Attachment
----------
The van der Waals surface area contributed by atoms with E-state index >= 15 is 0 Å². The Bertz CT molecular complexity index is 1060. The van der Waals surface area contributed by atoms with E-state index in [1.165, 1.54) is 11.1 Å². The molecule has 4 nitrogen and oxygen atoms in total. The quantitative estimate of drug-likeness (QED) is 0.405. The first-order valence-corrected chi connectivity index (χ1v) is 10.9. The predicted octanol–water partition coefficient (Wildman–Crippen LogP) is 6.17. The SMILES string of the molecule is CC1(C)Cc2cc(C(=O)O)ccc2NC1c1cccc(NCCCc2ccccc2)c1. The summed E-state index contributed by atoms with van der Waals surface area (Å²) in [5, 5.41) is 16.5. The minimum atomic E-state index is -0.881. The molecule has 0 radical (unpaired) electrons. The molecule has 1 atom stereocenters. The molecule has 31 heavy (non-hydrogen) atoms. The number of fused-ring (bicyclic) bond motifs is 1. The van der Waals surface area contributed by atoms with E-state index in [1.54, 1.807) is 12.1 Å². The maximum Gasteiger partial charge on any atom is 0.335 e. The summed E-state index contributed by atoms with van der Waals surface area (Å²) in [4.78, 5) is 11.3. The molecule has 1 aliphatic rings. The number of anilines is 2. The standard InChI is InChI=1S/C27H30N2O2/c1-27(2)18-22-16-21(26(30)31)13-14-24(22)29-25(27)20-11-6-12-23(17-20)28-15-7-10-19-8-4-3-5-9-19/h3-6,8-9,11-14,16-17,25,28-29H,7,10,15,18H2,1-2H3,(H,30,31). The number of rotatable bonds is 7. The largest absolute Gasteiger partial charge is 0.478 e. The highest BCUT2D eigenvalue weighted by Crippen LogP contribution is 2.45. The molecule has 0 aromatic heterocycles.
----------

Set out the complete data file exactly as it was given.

The van der Waals surface area contributed by atoms with E-state index >= 15 is 0 Å². The Bertz CT molecular complexity index is 1060. The van der Waals surface area contributed by atoms with E-state index in [1.165, 1.54) is 11.1 Å². The molecule has 4 nitrogen and oxygen atoms in total. The quantitative estimate of drug-likeness (QED) is 0.405. The first-order valence-corrected chi connectivity index (χ1v) is 10.9. The predicted octanol–water partition coefficient (Wildman–Crippen LogP) is 6.17. The SMILES string of the molecule is CC1(C)Cc2cc(C(=O)O)ccc2NC1c1cccc(NCCCc2ccccc2)c1. The summed E-state index contributed by atoms with van der Waals surface area (Å²) in [5, 5.41) is 16.5. The minimum atomic E-state index is -0.881. The molecule has 0 radical (unpaired) electrons. The molecule has 1 atom stereocenters. The molecule has 31 heavy (non-hydrogen) atoms. The number of fused-ring (bicyclic) bond motifs is 1. The van der Waals surface area contributed by atoms with E-state index in [1.54, 1.807) is 12.1 Å². The maximum Gasteiger partial charge on any atom is 0.335 e. The summed E-state index contributed by atoms with van der Waals surface area (Å²) in [4.78, 5) is 11.3. The molecule has 1 aliphatic rings. The number of anilines is 2. The standard InChI is InChI=1S/C27H30N2O2/c1-27(2)18-22-16-21(26(30)31)13-14-24(22)29-25(27)20-11-6-12-23(17-20)28-15-7-10-19-8-4-3-5-9-19/h3-6,8-9,11-14,16-17,25,28-29H,7,10,15,18H2,1-2H3,(H,30,31). The number of rotatable bonds is 7. The largest absolute Gasteiger partial charge is 0.478 e. The highest BCUT2D eigenvalue weighted by Crippen LogP contribution is 2.45. The molecule has 0 aromatic heterocycles.